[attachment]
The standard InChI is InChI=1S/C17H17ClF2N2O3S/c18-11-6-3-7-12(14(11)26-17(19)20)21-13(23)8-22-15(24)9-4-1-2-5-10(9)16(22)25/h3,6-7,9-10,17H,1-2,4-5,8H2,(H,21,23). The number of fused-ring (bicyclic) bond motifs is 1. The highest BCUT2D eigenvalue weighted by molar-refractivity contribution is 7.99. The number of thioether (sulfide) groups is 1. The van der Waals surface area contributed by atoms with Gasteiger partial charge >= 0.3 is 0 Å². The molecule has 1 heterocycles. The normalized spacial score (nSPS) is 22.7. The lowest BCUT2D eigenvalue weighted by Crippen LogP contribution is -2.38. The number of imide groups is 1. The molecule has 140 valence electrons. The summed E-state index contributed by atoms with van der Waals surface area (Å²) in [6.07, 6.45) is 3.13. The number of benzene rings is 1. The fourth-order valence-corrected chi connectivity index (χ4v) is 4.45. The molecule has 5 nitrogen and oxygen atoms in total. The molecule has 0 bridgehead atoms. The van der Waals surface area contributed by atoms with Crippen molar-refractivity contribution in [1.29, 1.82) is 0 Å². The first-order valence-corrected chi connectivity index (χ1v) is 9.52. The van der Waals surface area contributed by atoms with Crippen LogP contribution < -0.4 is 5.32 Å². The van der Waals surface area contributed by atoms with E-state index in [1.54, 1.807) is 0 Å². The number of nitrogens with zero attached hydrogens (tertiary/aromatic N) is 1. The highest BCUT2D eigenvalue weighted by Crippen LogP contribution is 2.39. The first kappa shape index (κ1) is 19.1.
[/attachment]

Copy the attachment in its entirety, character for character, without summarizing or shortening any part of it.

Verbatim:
The standard InChI is InChI=1S/C17H17ClF2N2O3S/c18-11-6-3-7-12(14(11)26-17(19)20)21-13(23)8-22-15(24)9-4-1-2-5-10(9)16(22)25/h3,6-7,9-10,17H,1-2,4-5,8H2,(H,21,23). The number of fused-ring (bicyclic) bond motifs is 1. The highest BCUT2D eigenvalue weighted by molar-refractivity contribution is 7.99. The number of thioether (sulfide) groups is 1. The van der Waals surface area contributed by atoms with Gasteiger partial charge >= 0.3 is 0 Å². The molecule has 1 heterocycles. The normalized spacial score (nSPS) is 22.7. The lowest BCUT2D eigenvalue weighted by Crippen LogP contribution is -2.38. The number of imide groups is 1. The molecule has 140 valence electrons. The summed E-state index contributed by atoms with van der Waals surface area (Å²) in [6.07, 6.45) is 3.13. The number of benzene rings is 1. The fourth-order valence-corrected chi connectivity index (χ4v) is 4.45. The molecule has 5 nitrogen and oxygen atoms in total. The molecule has 0 bridgehead atoms. The van der Waals surface area contributed by atoms with Crippen molar-refractivity contribution in [1.29, 1.82) is 0 Å². The first-order valence-corrected chi connectivity index (χ1v) is 9.52. The van der Waals surface area contributed by atoms with Crippen LogP contribution < -0.4 is 5.32 Å². The van der Waals surface area contributed by atoms with E-state index in [1.54, 1.807) is 0 Å². The number of nitrogens with zero attached hydrogens (tertiary/aromatic N) is 1. The highest BCUT2D eigenvalue weighted by Crippen LogP contribution is 2.39. The first kappa shape index (κ1) is 19.1.